Yesterday I gave you a general guideline for how to tackle your transformation and a sneak peak into how I plan to tackle mine. Today let’s take a look at specifics.
As you probably noticed, the biggest and most important part of the equation is diet. You cannot work off a bad diet! Now, I don’t believe in counting calories or eating “diet” foods. Instead, I believe in eating a “clean” and balanced diet full of wholesome foods. (Note: if you have medical/health concerns you should consult your doctor before changing your diet. I am NOT a doctor or a nutritionist and can only share what has worked for me and people I know)
What Is A “Clean” Diet?
- Eating foods as close to their natural state as possible. No processed junk
- Eating small, frequent meals to speed up metabolism and keep you satisfied! DO NOT skip meals! (Read about Karina Baymiller’s transformation here and how eating more helped her lose weight)
- Meals should include protein, complex carbohydrates, fibrous carbohydrates (veggies), healthy fats and a small amount of fruits. A couple hours before bed, cut out the complex carbs (for me this is the last two meals of the day)
- Protein sources: chicken, turkey, lean beef, fish, whey protein powder, beans
- Complex (Good) Carbs: Ezekiel bread, whole wheat bread, sweet potatoes, quinoa (also high in protein)
- Fibrous Carbs: veggies, the greener the better!
- Healthy (Good) Fats: avocado, olive oil, coconut oil, flaxseed oil, nut butters
- Stay away from sugars, white carbs and fried foods but don’t deprive yourself completely. Schedule cheat meals once or twice a week if you need to. Doing this has really helped me in the past! Read more about cheat days here.
- Drink lots of water! I aim for a gallon a day. Don’t drink your calories (i.e. nix the soda and fruit drinks)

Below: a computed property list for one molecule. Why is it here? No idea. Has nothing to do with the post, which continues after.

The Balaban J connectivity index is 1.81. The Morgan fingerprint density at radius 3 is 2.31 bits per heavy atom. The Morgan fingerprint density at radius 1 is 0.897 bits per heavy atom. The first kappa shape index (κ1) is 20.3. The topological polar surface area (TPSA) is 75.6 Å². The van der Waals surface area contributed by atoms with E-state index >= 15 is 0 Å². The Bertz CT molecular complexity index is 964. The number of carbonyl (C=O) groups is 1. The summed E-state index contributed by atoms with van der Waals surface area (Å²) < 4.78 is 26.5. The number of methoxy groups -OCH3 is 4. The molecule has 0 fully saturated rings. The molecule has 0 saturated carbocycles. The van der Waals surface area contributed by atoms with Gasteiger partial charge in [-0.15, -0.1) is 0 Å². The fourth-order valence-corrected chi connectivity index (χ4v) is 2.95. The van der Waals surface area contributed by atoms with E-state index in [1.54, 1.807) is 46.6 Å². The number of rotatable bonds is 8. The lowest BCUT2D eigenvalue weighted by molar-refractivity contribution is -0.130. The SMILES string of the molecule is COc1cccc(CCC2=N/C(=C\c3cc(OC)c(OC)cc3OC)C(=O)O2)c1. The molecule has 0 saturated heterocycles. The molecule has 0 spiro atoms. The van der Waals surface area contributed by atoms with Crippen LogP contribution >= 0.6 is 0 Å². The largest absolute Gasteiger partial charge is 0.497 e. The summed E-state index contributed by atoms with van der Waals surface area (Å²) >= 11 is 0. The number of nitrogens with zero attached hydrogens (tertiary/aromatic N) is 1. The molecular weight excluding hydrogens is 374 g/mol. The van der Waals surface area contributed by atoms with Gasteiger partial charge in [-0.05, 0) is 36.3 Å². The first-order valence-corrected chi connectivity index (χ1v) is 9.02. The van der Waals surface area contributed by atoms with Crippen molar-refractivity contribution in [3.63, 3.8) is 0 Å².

- If you are hungry, EAT!!! Do NOT starve yourself! Keep nuts, protein powder, apples, and other quick foods handy for when hunger strikes to hold you over until the next scheduled meal time.
Where to Start in the Weight Room
The second most important part of the equation is weightlifting. There is a huge misconception amongst people, especially women and beginners at the gym about weightlifting. YES you should be lifting heavy to challenge your muscles and No, you will NOT get bulky! Cardio is not the key! Weightlifting will help you develop muscle tone and a figure! It will also help you burn more calories, even when you are NOT working out. That’s probably my favorite part. For those of you new to weights here is a little guide to get you started!
- Workouts should be broken down by the following body parts: biceps, triceps, chest, back, shoulders, abdominals, legs, glutes (Note: there are other methods to approaching weightlifting but this is the one I use and will discuss on here)
- To find different exercises I recommend visiting bodybuilding.com’s exercise database where you can search by body part. These are all good exercises and require equipment found in most gyms.
- Choose 1-2 muscle groups per workout